Interview by Tonia Trotter
Photo by Ginnard Archibald
When Randall Porter enters a room, people notice, and not just because the tastemaker is one of the most fashionable men in Birmingham. Randall has quickly and quietly become one of the most sought-after branding and public relations consultants in the south. From retail and apparel to the hospitality industry, he is changing the way people want to dress, drink, and shop.
Randall, you are known for your unique style. What inspires you?
I’m definitely inspired by my upbringing in Oxford, Alabama. I think about my grandmother and her approach to style often. She always stressed the importance of being clean, neat, and put together. She mixed color and pattern effortlessly, and I gravitate towards vintage elements that remind me of her. I like the idea of the traditional dapper southern gentleman – good tailoring and velvet loafers are part of my uniform – but with a little modern edginess. For me, personal style is about more than just clothes, it’s about empowerment. I know when I wake up in the morning, make my bed, and put on something I feel confident in that it’s going to be a good day.
Does Birmingham have a signature style?
Birmingham has great style and culture and people are hungry for more! There are so many new, interesting, and cool little spots popping up all over town because of the talent and creative vision of our own residents. There is so much beauty in our history, but our culture is evolving too. I think men especially are becoming more accepting and interested in expressing their personal style.
You’ve worked with a roster of recognizable Birmingham-based brands, from Good Grit Magazine to Soca and Aviate, but your most recent venture was the launch of the new cocktail bar Paper Doll (formerly Tavern on First). What makes Paper Doll unique in a city of great watering holes?
Intimacy. Paper Doll is sophisticated and sexy. The environment is inviting but encourages conversation. There is an extensive cocktail menu that embraces old-school favorites but still feels decidedly modern.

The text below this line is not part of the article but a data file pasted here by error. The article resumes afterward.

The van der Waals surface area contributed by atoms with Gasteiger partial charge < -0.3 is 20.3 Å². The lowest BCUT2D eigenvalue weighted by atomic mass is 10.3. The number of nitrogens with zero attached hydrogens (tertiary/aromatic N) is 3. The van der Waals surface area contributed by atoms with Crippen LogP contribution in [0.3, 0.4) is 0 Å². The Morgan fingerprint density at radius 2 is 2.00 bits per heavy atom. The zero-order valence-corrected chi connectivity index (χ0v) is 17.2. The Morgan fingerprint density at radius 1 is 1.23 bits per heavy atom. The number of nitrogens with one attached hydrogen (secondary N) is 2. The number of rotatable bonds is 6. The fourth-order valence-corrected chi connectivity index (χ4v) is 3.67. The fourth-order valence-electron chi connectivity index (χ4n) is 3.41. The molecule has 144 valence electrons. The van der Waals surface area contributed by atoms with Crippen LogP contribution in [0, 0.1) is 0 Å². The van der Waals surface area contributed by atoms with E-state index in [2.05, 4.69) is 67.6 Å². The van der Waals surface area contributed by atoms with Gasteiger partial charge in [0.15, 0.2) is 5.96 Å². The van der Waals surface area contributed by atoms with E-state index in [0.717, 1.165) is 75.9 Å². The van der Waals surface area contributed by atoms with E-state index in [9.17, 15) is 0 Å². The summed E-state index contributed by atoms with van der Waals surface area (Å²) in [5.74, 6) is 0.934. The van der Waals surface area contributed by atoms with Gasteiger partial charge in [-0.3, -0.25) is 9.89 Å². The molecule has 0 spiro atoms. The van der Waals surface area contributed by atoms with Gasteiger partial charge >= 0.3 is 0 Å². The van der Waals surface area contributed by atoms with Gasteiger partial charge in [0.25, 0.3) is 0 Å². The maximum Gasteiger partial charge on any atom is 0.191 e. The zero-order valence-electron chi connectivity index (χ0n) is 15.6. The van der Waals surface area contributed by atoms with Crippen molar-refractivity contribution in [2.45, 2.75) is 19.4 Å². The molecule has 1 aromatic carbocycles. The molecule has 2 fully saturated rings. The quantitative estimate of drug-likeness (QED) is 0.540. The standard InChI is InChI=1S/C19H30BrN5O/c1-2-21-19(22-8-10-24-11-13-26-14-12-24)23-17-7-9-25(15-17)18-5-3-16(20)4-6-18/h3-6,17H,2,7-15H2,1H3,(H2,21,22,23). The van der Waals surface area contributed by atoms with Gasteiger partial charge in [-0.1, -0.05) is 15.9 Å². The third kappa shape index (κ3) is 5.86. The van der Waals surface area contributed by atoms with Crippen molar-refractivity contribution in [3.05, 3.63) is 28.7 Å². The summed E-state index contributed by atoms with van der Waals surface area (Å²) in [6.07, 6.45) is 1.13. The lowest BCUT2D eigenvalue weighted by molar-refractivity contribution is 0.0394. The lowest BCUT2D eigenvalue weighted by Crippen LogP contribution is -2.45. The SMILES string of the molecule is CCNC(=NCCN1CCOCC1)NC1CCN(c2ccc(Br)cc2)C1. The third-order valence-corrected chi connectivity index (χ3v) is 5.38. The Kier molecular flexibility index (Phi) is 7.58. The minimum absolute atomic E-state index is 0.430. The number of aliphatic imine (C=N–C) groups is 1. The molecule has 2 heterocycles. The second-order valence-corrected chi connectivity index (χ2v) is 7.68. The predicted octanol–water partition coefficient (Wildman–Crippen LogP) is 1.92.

In addition to your busy professional life, you are engaged in a number of nonprofits. What does that involvement mean to you?
I currently sit on the board of three non-profits: March of Dimes, KultureCity and Young Professionals of Birmingham. Each of these organizations offers something different to the community, and each means a lot to me. I joined Young Professionals in 2013. It gave me a platform to meet and serve others and a network to grow with; I will serving as the 2019 Vice President. I support March of Dimes because I was born prematurely and can’t help but feel a responsibility to recognize the extra care that was given to me early on and pay it forward. KultureCity’s mission to facilitate and promote inclusion for anyone with disabilities resonates with me because, as a gay black man in south, I understand what it is like to feel excluded or on the outside of what is considered “the norm.” Just because someone interacts or learns differently doesn’t mean they don’t have something just as special to offer the community. Our individuality is what makes us all special.